A: Surprisingly, many systemic and serious diseases have their first signs and symptoms in the oral cavity. Some cancers, diabetes, and digestive conditions, in their formative stages, can lead to bad breath. There’s also a very strong link between periodontal disease, an inflammatory disease of the gum and supporting tissues, with heart disease. While some of these conditions have a genetic component to them, there are certainly some steps that should be taken to help promote an overall decrease in inflammation in the mouth. Routine dental care is a must, in addition to a strident home care regimen. Ideally, you should brush for 2 minutes three times daily, and floss once a day.

Q: Are there any over-the-counter products that one should avoid?

A: Contrary to Dr. TikTok, the use of charcoal as a tooth whitening agent should be avoided. As with all other health and beauty products, there is no FDA regulation for the safety and efficacy of these products. The abrasive nature of these products may in fact whiten your teeth but at the expense of removing protective enamel—which does not regenerate. Once you lose it, it’s gone forever.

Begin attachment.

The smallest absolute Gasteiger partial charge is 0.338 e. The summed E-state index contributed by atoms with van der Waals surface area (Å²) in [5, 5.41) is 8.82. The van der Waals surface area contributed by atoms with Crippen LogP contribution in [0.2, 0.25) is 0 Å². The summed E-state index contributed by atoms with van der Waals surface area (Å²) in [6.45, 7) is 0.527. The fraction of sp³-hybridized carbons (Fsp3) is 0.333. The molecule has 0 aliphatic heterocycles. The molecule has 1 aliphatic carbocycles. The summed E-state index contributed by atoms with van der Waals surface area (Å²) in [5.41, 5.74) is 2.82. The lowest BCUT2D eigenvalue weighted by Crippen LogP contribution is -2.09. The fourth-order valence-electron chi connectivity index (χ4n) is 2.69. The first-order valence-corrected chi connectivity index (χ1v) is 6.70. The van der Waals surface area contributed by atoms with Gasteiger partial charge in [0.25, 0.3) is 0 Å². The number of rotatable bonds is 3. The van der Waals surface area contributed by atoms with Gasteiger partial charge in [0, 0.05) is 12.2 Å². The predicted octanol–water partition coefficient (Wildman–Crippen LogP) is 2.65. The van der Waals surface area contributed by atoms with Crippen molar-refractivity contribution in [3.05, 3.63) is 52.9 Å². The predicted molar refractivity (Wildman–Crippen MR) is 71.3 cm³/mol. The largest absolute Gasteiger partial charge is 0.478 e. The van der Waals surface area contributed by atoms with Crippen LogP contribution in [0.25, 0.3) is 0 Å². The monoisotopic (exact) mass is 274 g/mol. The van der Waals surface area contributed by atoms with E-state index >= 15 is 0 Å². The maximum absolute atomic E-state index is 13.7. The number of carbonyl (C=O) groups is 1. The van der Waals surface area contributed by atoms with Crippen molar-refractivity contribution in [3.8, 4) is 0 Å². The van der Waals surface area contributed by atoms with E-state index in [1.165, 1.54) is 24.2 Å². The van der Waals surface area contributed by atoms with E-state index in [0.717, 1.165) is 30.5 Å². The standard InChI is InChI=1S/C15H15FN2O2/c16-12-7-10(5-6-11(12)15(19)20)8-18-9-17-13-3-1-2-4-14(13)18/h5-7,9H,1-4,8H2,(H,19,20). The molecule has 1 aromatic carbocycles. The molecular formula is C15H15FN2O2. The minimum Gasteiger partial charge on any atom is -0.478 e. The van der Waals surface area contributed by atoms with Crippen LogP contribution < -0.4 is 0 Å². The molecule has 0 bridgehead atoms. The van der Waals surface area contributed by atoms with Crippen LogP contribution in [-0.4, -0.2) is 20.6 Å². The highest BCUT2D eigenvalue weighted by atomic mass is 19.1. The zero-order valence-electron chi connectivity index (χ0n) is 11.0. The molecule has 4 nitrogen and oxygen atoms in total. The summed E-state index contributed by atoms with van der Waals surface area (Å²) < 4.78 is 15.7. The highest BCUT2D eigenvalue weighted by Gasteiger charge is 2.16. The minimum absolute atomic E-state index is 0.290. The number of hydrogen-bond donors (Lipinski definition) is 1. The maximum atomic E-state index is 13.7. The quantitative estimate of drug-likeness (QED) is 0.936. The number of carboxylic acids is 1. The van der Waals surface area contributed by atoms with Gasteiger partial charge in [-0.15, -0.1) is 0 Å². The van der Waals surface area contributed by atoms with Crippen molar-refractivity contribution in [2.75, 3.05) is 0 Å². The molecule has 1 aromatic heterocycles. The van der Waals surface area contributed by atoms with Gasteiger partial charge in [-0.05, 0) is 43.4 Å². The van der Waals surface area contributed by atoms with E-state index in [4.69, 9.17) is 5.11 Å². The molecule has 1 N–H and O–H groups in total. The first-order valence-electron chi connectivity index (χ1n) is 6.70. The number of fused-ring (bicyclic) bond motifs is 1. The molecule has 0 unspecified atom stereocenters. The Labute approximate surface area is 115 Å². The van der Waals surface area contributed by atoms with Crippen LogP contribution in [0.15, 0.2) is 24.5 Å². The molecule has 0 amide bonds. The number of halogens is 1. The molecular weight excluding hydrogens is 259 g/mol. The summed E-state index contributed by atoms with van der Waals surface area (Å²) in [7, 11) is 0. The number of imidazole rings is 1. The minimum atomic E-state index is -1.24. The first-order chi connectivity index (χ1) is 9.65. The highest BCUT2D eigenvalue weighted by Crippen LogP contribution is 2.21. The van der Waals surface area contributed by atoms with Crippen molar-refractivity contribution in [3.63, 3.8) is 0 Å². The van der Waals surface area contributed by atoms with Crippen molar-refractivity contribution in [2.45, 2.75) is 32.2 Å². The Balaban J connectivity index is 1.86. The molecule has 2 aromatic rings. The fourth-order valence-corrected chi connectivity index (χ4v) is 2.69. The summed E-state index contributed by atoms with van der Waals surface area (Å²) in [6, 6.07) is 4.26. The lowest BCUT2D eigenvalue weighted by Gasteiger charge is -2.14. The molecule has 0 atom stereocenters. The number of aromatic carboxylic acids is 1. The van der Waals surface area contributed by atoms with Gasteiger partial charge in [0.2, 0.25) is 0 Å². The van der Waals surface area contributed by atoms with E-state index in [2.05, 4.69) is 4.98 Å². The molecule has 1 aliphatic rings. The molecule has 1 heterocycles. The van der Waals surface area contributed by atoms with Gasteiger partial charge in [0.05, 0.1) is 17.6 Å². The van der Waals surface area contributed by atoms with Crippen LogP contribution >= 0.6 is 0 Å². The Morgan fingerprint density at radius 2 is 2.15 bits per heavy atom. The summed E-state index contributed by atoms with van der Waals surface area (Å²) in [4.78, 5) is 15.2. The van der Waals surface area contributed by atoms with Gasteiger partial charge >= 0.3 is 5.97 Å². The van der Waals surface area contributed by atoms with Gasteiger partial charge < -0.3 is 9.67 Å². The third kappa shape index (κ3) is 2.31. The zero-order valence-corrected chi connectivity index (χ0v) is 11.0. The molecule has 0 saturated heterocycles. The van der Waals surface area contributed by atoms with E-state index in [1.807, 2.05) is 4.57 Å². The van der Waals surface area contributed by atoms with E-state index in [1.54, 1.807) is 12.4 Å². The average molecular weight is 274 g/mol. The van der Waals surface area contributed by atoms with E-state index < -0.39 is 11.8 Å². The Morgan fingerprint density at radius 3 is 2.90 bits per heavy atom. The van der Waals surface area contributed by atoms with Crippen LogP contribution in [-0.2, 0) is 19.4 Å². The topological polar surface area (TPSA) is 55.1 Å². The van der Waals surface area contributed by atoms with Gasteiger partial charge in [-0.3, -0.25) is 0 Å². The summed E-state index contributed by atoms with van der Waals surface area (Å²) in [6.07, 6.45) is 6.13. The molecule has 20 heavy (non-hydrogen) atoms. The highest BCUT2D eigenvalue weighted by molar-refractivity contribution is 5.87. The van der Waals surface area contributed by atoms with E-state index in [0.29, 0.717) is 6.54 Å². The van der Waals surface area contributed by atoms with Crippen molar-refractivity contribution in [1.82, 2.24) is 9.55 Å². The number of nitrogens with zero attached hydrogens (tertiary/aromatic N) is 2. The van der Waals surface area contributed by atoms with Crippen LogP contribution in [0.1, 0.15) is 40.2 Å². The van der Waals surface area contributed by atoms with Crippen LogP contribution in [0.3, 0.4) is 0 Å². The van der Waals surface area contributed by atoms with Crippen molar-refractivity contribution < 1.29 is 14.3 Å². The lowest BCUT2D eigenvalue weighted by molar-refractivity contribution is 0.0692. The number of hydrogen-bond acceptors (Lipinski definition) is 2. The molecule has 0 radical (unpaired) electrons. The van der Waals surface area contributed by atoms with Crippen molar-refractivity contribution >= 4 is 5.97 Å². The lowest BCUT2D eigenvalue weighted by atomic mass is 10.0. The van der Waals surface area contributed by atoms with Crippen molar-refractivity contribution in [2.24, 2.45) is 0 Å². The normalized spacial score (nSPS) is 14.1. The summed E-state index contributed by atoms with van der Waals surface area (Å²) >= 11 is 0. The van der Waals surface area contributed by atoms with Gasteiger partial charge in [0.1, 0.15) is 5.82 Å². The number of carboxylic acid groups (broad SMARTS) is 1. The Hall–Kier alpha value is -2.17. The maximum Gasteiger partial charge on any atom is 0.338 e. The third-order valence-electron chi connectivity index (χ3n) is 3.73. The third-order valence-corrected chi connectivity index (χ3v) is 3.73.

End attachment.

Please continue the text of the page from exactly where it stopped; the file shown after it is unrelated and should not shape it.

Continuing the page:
Q: How has the pandemic affected people’s oral health?

A: On a basic level, during the mandated shutdown, people weren’t able to receive routine, elective care, which has led to more serious issues. Also, the stress of what we’ve all endured has led many more people to clench and grind their teeth subconsciously, also known as bruxism. In my practice, I have seen many more signs of wear and fractured teeth in these last two years than I have ever seen previously. Your dentist will be able to notice these signs at your routine examination visits and may recommend a bite guard to help prevent this condition.

Q: Is there anything else you think college students should know about their oral health?

A: College can be a stressful, difficult time. It certainly was for me. The important thing to remember is that the teeth you have in college, are the teeth you are designed to have for the rest of your life. Treat them well when you’re young, and they will treat you well when you’re old. Drink lots of water, minimize the duration of time that sugar is in contact with your teeth, (That’s for all the coffee and soda connoisseurs), and brush and floss regularly.